Nursing home that posted a 'no colored nurses' order reaches settlement with NY attorney general

Share this article:

A New York nursing home that accommodated a racist resident by barring black workers from certain areas of the facility has entered into a legal settlement, New York Attorney General Eric Schneiderman announced Tuesday.

Leaders at the 120-bed Betsy Ross Nursing and Rehabilitation Center in Rome violated workplace nondiscrimination laws, according to an investigation launched last year by Schneiderman's office. Because a white resident refused to have any black caregivers, the facility reassigned black nurses and posted a care plan in the unit that stated “No Colored Nurses,” according to the settlement.

The privately owned facility has agreed to revamp its nondiscrimination policy and complaints process. It will hire a third-party consultant to conduct training, and the facility will provide regular reports to the state, the AG's office announced. The facility also has agreed that it will not retaliate against the workers who participated in the investigation.

“Each day, we are confronted with bitter reminders of ongoing discrimination faced by African American and other underserved communities in the workplace,” said Marc Morial, president and chief executive officer of the Urban League. “I applaud the Attorney General's Office for enforcing our anti-discrimination laws and taking steps to ensure that all employees are treated equally, regardless of race.”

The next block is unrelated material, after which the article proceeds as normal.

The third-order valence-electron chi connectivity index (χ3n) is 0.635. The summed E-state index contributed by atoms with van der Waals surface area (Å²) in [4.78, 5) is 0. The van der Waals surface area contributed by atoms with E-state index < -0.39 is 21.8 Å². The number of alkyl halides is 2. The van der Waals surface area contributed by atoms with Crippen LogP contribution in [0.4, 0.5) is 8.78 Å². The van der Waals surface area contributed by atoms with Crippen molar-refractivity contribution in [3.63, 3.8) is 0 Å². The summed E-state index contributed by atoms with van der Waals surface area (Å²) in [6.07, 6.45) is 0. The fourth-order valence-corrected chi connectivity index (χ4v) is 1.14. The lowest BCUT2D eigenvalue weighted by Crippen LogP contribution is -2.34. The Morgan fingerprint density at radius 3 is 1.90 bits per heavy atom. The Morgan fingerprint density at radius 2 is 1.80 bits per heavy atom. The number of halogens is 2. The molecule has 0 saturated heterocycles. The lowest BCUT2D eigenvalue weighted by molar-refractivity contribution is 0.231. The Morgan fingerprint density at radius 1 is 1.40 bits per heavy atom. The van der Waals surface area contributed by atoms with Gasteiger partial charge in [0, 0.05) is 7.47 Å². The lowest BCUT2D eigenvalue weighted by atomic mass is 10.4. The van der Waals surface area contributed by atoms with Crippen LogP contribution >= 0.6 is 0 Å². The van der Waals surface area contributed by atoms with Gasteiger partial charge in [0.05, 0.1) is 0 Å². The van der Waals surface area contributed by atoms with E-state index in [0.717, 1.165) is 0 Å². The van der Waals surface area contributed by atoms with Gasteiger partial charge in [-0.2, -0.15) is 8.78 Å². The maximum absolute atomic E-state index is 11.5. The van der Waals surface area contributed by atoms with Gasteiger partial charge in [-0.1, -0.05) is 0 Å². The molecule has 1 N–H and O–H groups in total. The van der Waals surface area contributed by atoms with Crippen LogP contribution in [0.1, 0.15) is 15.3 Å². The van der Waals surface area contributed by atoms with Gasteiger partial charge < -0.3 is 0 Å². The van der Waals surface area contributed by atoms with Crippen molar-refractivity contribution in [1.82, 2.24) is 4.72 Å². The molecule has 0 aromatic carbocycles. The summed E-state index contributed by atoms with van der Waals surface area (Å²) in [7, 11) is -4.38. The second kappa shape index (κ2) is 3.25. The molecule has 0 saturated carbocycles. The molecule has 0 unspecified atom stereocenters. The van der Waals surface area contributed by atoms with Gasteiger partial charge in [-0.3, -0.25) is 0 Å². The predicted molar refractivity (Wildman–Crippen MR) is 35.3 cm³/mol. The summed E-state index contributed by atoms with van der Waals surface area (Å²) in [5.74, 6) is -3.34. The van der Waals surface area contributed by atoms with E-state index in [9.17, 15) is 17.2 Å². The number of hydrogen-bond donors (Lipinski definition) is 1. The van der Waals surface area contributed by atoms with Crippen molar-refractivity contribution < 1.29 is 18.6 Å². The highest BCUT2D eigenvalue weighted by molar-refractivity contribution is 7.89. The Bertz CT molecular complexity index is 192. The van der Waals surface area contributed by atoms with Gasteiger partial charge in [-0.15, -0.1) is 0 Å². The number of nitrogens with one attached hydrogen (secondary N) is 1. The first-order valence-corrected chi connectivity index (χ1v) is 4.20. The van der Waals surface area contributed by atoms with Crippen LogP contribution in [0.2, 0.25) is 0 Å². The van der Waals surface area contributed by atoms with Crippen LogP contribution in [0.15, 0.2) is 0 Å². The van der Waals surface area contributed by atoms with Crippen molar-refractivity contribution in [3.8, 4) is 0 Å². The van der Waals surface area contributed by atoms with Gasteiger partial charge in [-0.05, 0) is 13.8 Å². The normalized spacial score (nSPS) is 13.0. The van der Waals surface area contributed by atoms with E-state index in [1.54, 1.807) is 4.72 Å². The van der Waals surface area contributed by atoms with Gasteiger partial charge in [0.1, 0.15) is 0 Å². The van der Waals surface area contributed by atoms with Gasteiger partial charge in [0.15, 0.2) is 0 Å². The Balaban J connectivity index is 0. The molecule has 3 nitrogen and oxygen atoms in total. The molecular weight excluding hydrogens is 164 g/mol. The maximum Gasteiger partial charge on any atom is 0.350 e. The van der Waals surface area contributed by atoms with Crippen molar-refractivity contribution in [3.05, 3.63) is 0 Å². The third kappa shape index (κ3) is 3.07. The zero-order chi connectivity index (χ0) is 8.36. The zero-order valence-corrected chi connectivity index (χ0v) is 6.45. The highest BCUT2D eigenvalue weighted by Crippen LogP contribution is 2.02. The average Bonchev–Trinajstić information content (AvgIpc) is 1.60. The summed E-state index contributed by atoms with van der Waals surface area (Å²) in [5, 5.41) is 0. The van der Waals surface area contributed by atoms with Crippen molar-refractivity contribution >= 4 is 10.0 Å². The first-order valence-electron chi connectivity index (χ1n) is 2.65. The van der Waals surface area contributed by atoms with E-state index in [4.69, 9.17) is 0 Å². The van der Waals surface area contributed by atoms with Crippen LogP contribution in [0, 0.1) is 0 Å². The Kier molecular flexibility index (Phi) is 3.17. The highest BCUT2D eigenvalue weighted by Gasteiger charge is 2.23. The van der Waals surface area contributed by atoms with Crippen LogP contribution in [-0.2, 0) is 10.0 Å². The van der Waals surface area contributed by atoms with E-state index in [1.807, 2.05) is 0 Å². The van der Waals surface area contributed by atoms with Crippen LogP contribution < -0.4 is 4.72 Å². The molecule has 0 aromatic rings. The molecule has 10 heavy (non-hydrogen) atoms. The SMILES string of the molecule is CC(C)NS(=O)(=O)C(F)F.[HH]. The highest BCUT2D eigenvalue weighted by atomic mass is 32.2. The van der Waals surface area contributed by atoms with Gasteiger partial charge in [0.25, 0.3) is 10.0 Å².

Share this article:

More in News

Long-term care continues to lead in deal volume and value: PwC report

Long-term care continues to lead in deal volume ...

Long-term care bucked healthcare industry trends with strong merger and acquisition activity in the second quarter of 2014, according to newly released data from professional services firm PricewaterhouseCoopers.

Empowering nurse practitioners could reduce hospitalizations from SNFs, study finds

Granting more authority to nurse practitioners is associated with reduced hospitalization of skilled nursing facility residents, according to recently published findings.

Pioneer ACO drops out of program, despite reductions in skilled nursing utilization

A California healthcare system has become the latest dropout from the Pioneer Accountable Care Organization program, despite reducing skilled nursing facility utilization and improving its readmission rates. Sharp HealthCare announced its decision in a quarterly financial statement released Tuesday.